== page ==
Civil litigation in recent years has been dominated by cases and commentary concerned with costs, court fees, procedure and proportionality. In this article, Gwendoline Davies and Marshal Ahluwalia look at how a little-known older case remains relevant today, and could even provide an effective way to help today’s commercial litigators and their clients to resolve their disputes quickly and cost-effectively.

Justice -v- Proportionate Cost

Anyone involved in commercial dispute resolution today will be familiar with the Overriding Objective [1] – that is, the fundamental principle underpinning the conduct of civil litigation in England and Wales. The Overriding Objective requires the court to deal with cases justly and at proportionate cost. This means that achieving justice in any individual case must be weighed against its financial value, relative importance and complexity and against the resources of the court [2].

Against the background of downward pressure on recoverable legal costs and rising court fees [3], practitioners and clients alike will be interested in any possible ways to help them achieve justice without compromising on efficiency. A case which actually pre-dates the Jackson Reforms by several years could help do just that.

Khiaban -v- Beard: an oldie but goodie!

In Khiaban v Beard [4], a road traffic accident claim, the claimant’s insurers had asked the claimant to bring court proceedings (in his name but at their expense) for the excess that he had had to pay out only - in this case, just £125 – to determine liability. They had agreed with the defendant’s insurers in the background to abide by the court’s decision on liability in relation to the wider insured damages. By proceeding in this way, the claimant and its insurers paid only a minimal court fee of £27 (the court fees would have been much higher if the claim had been for the full amount of insured damage) and kept their legal costs to a minimum.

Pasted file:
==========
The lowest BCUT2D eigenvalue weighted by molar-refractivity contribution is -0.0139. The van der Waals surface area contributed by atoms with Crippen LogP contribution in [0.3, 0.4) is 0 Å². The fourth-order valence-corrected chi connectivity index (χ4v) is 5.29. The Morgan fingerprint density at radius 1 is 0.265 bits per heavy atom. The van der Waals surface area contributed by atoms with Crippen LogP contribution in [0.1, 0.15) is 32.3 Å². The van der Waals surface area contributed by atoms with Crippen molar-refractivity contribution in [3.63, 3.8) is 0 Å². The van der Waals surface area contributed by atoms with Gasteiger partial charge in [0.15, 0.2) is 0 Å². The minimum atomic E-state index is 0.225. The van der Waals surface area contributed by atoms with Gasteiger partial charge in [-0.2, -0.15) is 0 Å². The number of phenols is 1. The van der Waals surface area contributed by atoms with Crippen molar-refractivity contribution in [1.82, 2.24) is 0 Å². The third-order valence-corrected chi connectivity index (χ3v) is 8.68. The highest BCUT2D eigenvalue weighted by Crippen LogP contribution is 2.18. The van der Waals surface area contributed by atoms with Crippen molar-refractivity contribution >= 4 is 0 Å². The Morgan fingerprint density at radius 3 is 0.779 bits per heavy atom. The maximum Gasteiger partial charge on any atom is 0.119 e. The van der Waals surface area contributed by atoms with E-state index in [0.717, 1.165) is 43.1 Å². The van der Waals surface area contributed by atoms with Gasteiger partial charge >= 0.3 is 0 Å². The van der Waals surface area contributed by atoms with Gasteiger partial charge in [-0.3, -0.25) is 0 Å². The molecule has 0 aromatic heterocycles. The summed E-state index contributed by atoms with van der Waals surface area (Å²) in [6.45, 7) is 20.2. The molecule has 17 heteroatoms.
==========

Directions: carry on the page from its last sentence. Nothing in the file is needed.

The district judge did not approve and was very critical of this approach. Acting on her own initiative pursuant to CPR 3.3, she ordered that the claimant serve amended particulars reflecting the “true value of the claim” and consequently pay the higher court fee. The claimant appealed successfully.

The Court of Appeal confirmed that:

  • A claimant is not obliged to include in his pleaded case all the claims which he could arguably advance against a defendant (although, of course, there are obvious risks for the claimant in not doing so).
  • A claimant can legitimately limit its claim for the purposes of reducing costs and ensuring that it is dealt with proportionately.
  • It is no part of the judicial function to extract from parties the maximum possible court fees by forcing a claimant to claim more than he or she wishes.
  • If issues on liability were so complex that the claim should be allocated to a different track than the minimal claimed value would indicate, it would be open to the court to allocate the case to a different track accordingly.

WM Comment

Utilising the underlying principles from the Khiaban case and thinking very carefully pre-issue as to the financial value of a claim in respect of the amount in dispute could well result in early resolution. Inflated claims are rarely conducive to early settlement and can increase costs significantly. Proceeding in this way could well be regarded as acting entirely in the spirit of the post-Jackson CPR, and will assist parties when it comes to the costs budgeting process and the recovery of costs overall in those cases where litigation does ensue.

Of course, perhaps the most effective way of controlling the issues and amount in dispute (and, in turn, the parties’ legal costs), is to focus on more commercial negotiation and alternative dispute resolution being explored prior to the issue of any court proceedings.